Posted April 3, 2001

    Eloquent Arguments for Encouraging Internet Peer Connections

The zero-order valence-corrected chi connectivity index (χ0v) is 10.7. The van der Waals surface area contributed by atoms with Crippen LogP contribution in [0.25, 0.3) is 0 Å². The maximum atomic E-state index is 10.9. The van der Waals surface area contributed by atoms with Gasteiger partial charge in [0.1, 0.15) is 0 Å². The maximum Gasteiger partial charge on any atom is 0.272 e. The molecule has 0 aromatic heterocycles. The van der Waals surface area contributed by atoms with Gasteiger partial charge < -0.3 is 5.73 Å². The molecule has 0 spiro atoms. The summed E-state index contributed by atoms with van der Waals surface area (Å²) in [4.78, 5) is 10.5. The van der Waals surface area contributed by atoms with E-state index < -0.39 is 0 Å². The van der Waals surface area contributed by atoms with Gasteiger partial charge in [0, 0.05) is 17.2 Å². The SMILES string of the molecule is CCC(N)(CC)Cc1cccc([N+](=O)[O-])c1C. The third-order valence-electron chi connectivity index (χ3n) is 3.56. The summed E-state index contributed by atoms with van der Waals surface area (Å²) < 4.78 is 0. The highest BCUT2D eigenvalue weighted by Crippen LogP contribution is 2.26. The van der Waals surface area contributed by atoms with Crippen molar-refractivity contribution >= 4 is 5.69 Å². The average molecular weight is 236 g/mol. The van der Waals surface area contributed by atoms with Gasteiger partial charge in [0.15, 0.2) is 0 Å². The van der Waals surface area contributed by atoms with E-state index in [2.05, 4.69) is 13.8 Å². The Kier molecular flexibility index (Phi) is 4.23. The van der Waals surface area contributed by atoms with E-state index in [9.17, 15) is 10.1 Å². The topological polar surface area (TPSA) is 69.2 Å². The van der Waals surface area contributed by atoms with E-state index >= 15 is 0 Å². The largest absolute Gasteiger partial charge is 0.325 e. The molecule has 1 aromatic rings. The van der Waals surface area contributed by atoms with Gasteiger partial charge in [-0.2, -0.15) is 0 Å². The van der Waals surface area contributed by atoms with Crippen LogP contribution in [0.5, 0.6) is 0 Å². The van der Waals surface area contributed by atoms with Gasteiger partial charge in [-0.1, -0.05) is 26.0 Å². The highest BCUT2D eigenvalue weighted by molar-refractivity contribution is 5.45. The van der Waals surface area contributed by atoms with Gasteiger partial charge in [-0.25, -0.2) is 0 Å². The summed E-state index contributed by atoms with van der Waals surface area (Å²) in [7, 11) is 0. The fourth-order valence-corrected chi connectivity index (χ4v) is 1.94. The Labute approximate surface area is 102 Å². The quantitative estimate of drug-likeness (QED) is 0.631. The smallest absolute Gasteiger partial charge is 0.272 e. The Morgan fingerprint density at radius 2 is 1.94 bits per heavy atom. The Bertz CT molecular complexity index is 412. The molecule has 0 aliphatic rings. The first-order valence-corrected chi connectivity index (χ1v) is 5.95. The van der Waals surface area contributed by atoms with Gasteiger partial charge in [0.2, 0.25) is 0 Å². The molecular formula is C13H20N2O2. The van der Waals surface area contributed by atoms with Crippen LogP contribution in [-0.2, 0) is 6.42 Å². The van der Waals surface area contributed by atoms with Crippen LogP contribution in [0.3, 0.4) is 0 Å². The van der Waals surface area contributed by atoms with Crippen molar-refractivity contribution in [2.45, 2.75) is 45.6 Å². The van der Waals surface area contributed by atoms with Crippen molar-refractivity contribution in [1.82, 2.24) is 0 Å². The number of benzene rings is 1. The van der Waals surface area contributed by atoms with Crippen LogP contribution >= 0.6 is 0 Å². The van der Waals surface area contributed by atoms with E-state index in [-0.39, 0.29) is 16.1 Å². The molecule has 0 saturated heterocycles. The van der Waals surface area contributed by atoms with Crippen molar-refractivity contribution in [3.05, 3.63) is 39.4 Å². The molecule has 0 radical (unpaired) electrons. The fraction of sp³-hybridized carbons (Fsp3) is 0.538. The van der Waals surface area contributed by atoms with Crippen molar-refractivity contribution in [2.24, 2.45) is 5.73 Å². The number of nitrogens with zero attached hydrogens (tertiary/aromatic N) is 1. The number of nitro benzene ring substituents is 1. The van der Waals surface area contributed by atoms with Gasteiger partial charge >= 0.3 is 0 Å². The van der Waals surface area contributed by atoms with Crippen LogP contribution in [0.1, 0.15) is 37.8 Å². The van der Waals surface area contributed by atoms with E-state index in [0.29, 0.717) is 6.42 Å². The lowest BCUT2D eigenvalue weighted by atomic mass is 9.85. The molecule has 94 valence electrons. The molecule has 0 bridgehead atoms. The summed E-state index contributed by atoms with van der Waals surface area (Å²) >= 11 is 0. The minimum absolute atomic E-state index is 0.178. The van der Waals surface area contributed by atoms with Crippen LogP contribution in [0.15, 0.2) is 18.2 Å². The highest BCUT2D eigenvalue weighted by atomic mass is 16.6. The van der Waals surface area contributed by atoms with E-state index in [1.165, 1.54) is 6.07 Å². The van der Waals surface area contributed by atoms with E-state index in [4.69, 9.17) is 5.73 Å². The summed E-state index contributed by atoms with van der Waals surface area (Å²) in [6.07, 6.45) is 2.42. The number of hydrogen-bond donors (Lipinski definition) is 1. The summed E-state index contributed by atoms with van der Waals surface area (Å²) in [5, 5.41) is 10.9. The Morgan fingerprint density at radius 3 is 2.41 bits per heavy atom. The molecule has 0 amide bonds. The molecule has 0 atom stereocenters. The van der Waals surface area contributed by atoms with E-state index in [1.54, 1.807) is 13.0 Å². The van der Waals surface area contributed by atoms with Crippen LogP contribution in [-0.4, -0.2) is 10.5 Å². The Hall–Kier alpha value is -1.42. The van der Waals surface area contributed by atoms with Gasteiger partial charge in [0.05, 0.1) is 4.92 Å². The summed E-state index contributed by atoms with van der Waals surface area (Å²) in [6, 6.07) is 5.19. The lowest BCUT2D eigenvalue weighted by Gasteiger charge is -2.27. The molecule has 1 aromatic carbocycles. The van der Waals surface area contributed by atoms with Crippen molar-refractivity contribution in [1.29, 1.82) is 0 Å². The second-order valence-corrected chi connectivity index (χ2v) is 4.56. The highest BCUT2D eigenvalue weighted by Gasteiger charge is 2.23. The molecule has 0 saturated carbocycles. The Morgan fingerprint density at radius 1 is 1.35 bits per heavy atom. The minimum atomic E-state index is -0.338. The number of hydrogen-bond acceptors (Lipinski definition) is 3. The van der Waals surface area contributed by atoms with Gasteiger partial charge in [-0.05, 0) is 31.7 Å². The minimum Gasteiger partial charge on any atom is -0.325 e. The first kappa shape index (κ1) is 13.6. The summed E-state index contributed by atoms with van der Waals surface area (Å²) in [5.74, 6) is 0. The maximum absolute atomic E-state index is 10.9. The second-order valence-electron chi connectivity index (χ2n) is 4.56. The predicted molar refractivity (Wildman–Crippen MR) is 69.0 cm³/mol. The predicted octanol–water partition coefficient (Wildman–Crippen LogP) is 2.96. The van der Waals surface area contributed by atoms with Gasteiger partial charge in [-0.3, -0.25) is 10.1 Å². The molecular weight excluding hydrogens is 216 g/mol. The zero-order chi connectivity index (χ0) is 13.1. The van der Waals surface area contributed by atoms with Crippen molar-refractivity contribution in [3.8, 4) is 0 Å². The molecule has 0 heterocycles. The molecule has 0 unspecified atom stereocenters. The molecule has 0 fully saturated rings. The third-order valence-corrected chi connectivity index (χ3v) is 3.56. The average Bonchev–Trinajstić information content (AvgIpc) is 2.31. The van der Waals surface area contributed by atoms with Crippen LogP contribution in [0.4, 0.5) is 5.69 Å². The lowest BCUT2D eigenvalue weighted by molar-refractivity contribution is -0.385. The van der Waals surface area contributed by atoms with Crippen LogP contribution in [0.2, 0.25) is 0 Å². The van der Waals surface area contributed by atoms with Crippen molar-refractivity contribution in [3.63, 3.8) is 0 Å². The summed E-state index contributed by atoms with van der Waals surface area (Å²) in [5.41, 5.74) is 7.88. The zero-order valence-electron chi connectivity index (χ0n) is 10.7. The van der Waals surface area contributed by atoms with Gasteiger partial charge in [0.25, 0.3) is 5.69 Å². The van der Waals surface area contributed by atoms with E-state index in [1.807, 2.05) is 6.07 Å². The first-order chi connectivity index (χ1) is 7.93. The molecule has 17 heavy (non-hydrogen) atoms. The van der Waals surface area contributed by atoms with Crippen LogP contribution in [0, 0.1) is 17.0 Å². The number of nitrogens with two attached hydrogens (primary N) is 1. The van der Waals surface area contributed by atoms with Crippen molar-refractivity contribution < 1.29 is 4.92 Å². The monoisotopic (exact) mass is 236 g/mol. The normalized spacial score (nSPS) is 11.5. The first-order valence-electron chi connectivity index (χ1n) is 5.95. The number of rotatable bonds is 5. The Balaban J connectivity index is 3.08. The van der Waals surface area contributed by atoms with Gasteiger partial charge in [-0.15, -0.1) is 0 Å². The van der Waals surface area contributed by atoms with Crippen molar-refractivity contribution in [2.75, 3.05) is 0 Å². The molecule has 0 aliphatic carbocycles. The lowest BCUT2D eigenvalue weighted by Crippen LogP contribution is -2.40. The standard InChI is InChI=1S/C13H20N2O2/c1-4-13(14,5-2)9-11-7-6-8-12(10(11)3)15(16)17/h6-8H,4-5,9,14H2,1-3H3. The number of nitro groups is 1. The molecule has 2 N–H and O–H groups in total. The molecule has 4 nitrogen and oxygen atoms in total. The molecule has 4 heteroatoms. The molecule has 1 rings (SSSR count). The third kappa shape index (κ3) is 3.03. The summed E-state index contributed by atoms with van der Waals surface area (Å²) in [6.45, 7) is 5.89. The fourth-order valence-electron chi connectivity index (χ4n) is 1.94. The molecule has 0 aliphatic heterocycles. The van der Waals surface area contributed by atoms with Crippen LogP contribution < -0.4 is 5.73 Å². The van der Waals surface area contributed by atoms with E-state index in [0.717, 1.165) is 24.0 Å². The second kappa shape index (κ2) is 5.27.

The original vision of the Internet was as a tool to allow individuals to partner with others to accomplish more, both by being able to access information more easily, but also by exchanging ideas more rapidly and freely. Peer-to-peer (p2p) as described in this book is defined as any systems structure for the Internet 'outside the DNS . . . [with] significant or total autonomy from central servers.' Conceptually, 'peer-to-peer is a way to decentralizing not just features, but costs and administration as well.' Basically, personal computers have unused memories and processors that can be added together to provide giant data banks and processors beyond what exists in one location at tiny cost (less than 1 percent of the alternative) and with richer content. Systems that optimize that untapped potential will accelerate human progress enormously. Think of this as creating a global mind for a specialized purpose. P2P solutions are then, by definition, killer apps compared to most of the server-based solutions. This book challenges the tendency to turn the Internet into a slightly interactive version of television for the purpose of selling products and services offered by large companies. The essays here encourage developers to 'return content, choice, and control to ordinary users.' The book mostly avoids the question of how to solve the technical search problems of how to do that, but does consider many methods that create communities of limited-purpose interaction (like Napster, SETI@home, Jabber, and Red Rover). The book is not detailed enough to guide software developers, but is helpful for those who want to think about future developments in the Internet from a sociological or public policy perspective. Tim O'Reilly's essay about p2p as a 'meme' (a self-replicating idea, with full credit to Richard Dawkins) is the centerpiece of the book. I suspect that I would have gotten 90 percent of the benefit of reading the whole book by simply looking at that one essay. I suggest that you start with that essay, which explores making p2p the primary operating system for the Internet. The advantages are that more information will be shared, progress will be faster, and the experience will be more interesting. Dan Bricklin also focuses on the purposes of p2p. 'Is the data I want in the database?' He points out (rightly) that p2p is just the associated plumbing to get you the data you want more effectively. Clearly, the barrier is that laws about intellectual property are obsolete in a p2p environment (as Napster's original success in free copying of music demonstrated). Clearly, people need to get paid for intellectual property, so a new system needs to be developed. I suspect that like the copy machine, this technology will overrun the legal barriers in the meantime. A weakness of this book is that it does not propose solutions for this issue. As I write this, Napster is struggling to comply with various court orders that are slowing down music exchanges. Unlike many books that espouse a new way of interacting, the essays in the book are realistic about anticipating a world that will continue to have servers but will also allow p2p interactions. Even Napster provides that combination now. As a technical solution, the two are likely to be intertwined in the future. When you are done with this book, you should also think about ways that you can structure work differently. How can you recruit 'volunteers' who will find that the benefits of helping you exceed the costs for them? Such voluntary virtual organizations should become the best way for accomplishing many of our key thinking and problem-solving tasks. Move beyond the dated paradigms of b2b and b2c to create the highest potential for the future! Donald Mitchell, Co-author of The Irresistible Growth Enterprise and The 2,000 Percent Solution